I'd like to use my experience with Runescape as an example. Sure, I was a gamer before that, but I really had no experience with online games and MMOs due to the whole start up fee (buying the game and getting a month or so of subscription time), so Runescape was a new experience for me. It was interesting to interact with other players and some what opened my eyes to the possiblity of online play. That being said, I slowly came to recognize it as less and less of what I'd consider a game, and consequentially, had less and less fun with it. It also had the whole thing that still goes on today about having to pay to get the true experience and to be at an advantage in the game. However, before I actually sunk low enough to be a premium member, I decided to pick up City of Heroes and try it out, since it looked like it had the whole social aspect that I liked about Runescape, as well as actually gameplay. In a nutshell, the free game opened me up to another branch of gaming.
Similarly, I also disregarded Point-and-click adventure games until I played a few on Newgrounds and found I loved the genre.
Putting these free games up on a popular social networking site actually could turn out to be benefitial to potential gamers as it helps them feel confident about investing in a console or gaming PC, as well as gets them to look for what games they know they're interested in and help decide on which console is right for them based on that rather than just randomly choosing and hating their decision. I think that gaming needs to take another look at these free games as not only does it allow for a fanbase that would ordinarily not be included, but it also helps ease in people that just need the extra help.

That being said, I know there are people who still pay to become premium members in Runescape, or buy extra content from Zynga that never move up from there, but I have no problems with those people. I myself hate most RTS games and yet I don't get up in arms over Starcraft 2's huge amoung of publicity right now, so I don't see why so many people are so upset that news is being given out about facebook games on this site. It's in its own category of games that some people enjoy and want to know about, so let them hear about it in peace. So long as it only fills a niche of gaming rather than takes over completely, there's no real issue here.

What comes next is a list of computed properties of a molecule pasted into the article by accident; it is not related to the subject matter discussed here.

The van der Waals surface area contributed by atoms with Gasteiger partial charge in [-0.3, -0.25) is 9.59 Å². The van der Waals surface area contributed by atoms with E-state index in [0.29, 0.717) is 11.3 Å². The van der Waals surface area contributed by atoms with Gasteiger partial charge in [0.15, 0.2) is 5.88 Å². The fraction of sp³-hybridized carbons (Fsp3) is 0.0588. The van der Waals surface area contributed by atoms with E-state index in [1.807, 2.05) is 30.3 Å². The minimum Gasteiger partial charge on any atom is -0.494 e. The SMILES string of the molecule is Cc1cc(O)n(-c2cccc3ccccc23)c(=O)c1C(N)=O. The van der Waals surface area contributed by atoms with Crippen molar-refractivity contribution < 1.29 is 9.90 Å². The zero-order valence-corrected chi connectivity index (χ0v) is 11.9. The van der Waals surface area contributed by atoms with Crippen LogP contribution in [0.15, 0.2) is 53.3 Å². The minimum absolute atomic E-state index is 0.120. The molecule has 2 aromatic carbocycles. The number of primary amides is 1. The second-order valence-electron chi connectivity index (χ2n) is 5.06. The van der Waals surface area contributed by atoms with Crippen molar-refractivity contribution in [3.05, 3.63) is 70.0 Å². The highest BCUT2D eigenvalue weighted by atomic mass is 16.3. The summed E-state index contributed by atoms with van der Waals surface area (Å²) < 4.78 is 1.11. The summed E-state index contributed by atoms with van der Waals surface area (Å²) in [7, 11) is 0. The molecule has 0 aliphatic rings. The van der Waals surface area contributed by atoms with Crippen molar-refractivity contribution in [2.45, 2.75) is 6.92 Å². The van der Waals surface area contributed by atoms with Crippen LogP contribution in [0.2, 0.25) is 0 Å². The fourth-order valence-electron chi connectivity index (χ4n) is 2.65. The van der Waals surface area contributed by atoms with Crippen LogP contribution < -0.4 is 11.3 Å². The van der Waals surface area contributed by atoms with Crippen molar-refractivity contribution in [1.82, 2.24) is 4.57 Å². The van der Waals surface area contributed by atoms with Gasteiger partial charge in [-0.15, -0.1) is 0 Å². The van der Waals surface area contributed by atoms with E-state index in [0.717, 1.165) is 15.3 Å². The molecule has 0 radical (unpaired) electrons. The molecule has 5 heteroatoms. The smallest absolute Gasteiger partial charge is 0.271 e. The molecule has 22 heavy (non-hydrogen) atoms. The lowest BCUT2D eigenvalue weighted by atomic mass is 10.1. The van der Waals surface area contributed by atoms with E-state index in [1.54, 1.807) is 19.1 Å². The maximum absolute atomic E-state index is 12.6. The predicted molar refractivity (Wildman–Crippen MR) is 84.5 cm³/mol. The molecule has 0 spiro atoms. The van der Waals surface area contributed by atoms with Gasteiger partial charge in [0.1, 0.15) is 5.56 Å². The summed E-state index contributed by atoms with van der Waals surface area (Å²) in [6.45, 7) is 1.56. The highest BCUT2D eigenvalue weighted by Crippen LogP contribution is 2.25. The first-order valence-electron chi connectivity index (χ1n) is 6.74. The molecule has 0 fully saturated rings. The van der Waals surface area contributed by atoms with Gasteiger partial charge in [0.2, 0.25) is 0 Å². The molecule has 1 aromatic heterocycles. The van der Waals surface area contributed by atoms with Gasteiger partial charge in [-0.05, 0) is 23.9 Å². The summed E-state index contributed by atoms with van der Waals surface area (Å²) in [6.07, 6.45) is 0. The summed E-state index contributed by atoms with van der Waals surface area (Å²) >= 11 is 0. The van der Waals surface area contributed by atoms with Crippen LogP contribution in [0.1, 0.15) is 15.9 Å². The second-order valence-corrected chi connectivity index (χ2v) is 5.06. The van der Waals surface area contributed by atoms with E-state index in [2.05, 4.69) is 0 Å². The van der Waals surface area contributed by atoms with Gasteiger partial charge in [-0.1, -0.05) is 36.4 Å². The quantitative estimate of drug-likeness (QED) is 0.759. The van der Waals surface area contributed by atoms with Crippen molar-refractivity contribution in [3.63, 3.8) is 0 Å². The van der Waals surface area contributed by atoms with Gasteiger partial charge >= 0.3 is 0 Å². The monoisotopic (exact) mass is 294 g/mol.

Also, like some people have said, Zynga just happens to have figured out how to tap into this market the best (ie, facebook). I don't know if this will supply them the loyal fanbase they need or if they'll be uprooted since most of the general public doesn't really care who made the game or not (I'd like to remind you all of your own past where I'm betting most of you had favorite games/movies where you didn't know the names of the actors/directors/producers/etc. but rather only really cared about the whole product). Only time will tell.

As for social networking, if anything, I'd say it will grow stronger as time goes on. Hell, just looking at human history could probably give you that general idea as you notice that as time goes on, technology evolves so that we become more connected to each other (letters -> telegraph -> telephone -> email -> social sites). It will be interesting to see where things go from here.

John Funk:
A View From the Road: FarmVille Isn't Going Away

You may not like FarmVille, Facebook, or Twitter, but guess what? They're here to stay.

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so is swordplay, as long as people exist their creations will exist.

Susan Arendt:

Glademaster:

Susan Arendt:

Glademaster:
Look I have said this before and I will say it again there are no massive barriers to gaming. There are plenty of easy introductory games out there like Crash that are perfect to help new gamers along. The problem is not high entry the problem is people being lazy that is why things like Farmville work. There is little to no effort required on the users part.

It is like learning an instrument if you want to get into you will stick at it. If you are going to be one of those twats who is in it to be cool you will lose interest and drop it. That is the problem with this apparent gaming barrier people are lazy nowdays simple as that.

Uh, wrong. While you're absolutely right that if someone tries hard enough, long enough, they'll eventually learn just about anything you put in front of them, there isn't enough immediate reward for many folks to bother putting the time and effort into gaming. If you're trying to balance a job, your family, and other real life activities, the promise that you maybe will eventually have fun in a month just isn't good enough to put up with the difficulty -- especially with just a few clicks you can be having fun now.

The financial barriers are also very, very real. Most families already have a computer, because it's useful for so very much. Spending $400 on a gaming console is no small decision, not when there's the mortgage and whatnot to consider.